The Gift of Obscurity
Leadership is very attractive. Today, it seems like everyone is in a rush to become a manager, director, Vice President or CXO of something. For some, it’s the status that comes with the position – we believe it will make us feel better about ourselves. For others, it’s to impress people (that we don’t even like) with our new title. But for a few people, it’s just a natural next step in their career to move into leadership. But why are so many of us obsessed with the titles? There's nothing wrong with having goals and being driven but what is the motive?
"It's better to be prepared and not have an opportunity than it is to have an opportunity and not be prepared" - Les Brown
I find very few people take time to consider the responsibility and expectations that come with a position; instead we focus on the reward and the recognition of the role. We don’t realize that obscurity – the state of being unknown – is a gift! This is a place where we can develop and grow in the areas that are weakest. It’s a place where intense public criticism doesn’t yet exist. This is the stage where mistakes are forgiven before they are published. How many executives have we seen in the past decade that have lost their roles and sometimes their companies after one mistake? If you are already operating as a leader in whatever you have been given to do, you will eventually be asked to step into the role.
The higher you go in leadership, the greater the expectation and the greater the scrutiny. In an entry level role, a mistake might cost a couple hundred dollars; in an executive role, it’s millions or sometimes billions. What is the point of forcing your way into leadership only to be relieved of your duties in a few months or years? It's much more beneficial to develop in the background! There are 3 reason why I feel like obscurity is such a gift:
1. You can experiment in a safe environment
The saying goes “To whom much is given, much is expected” which means as soon as you are given something – a new role, new title, new team - something is expected in return. So the best part about being unknown is that you get to experiment and make lots and lots of mistakes. You get to find out what works and what doesn’t without the consequence of millions of dollars lost. It means you get to try new scripts, new tactics, new strategies – things that you would ordinarily be too scared to try if the stakes were raised. In obscurity, mistakes are forgiven, and feedback is constructive. This is the best place to learn, unlearn and relearn in preparation for the next stage of your career.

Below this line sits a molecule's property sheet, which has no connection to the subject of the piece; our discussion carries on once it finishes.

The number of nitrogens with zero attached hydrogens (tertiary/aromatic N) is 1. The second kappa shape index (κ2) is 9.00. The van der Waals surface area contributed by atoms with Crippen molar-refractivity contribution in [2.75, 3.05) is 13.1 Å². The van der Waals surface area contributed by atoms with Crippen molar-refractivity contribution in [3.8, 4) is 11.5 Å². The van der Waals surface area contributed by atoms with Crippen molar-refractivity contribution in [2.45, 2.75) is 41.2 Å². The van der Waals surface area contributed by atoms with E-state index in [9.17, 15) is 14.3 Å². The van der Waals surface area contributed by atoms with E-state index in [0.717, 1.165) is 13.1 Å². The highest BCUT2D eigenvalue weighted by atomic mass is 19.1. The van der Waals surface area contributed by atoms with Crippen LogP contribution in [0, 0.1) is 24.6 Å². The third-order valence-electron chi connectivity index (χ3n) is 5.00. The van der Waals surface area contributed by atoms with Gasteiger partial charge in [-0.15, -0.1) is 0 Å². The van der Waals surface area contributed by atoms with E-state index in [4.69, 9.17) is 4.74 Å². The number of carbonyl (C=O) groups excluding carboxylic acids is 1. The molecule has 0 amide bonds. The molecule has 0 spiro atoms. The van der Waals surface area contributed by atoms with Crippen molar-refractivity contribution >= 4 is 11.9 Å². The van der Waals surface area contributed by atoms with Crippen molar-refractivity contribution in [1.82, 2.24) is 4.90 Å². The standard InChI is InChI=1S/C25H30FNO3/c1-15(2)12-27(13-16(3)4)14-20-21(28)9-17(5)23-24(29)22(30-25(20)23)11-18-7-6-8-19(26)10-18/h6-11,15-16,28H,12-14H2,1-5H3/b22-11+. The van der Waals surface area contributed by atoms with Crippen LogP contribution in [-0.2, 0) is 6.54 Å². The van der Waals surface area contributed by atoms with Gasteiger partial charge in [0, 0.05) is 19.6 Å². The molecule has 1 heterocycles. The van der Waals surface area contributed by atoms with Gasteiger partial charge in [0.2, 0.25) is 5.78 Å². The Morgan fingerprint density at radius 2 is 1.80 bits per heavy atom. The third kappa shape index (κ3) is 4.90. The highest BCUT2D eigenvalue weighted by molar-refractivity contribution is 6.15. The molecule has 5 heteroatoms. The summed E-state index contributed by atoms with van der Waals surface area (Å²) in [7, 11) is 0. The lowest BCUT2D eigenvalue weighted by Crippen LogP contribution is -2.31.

2. You get to develop substance before significance
I feel like most people care more about being significant that they do about having real substance. It’s easy to find catchy phrases that make you sound like you know what you’re doing – I’m speaking from experience. Back when I was involved in network marketing I would walk around in a suit saying things like “If nothing changes, nothing changes; but if you change everything changes.” I had written these phrases down from people who had built great businesses and written life-changing books but I did not have depth so my words were just words. In obscurity, you get to develop your depth and your substance. This is where things go from idea to reality, from words to action, from concept to execution. This is where you develop your gift of leadership learning to lead a team of 1 – yourself. Then a team of 3, then 5 and so on. At every stage, you get better because of you’re building on something substantial and not superficial. Significance is not a test of substance but substance will lead to significance in the long run.
3. You build resilience for the long run
I heard a saying once that put things into perspective: it takes 15 years to be an overnight success. We often get to see the rise to fame or the success but we rarely get to see the years of failure and disappointment. It takes a lot of persistence and resilience to build something for years especially in tough times. Another reason why obscurity is a gift – you get to develop the strength it takes to last the long haul. What’s the point of building a career or a business that could be erased overnight? Long before the expectations of people, the scrutiny or investors and the extreme risk of failure, you can spend time growing so that your legacy lasts forever.
"It took 10 years' time for Shopify to become an overnight success" - Tobias Lutke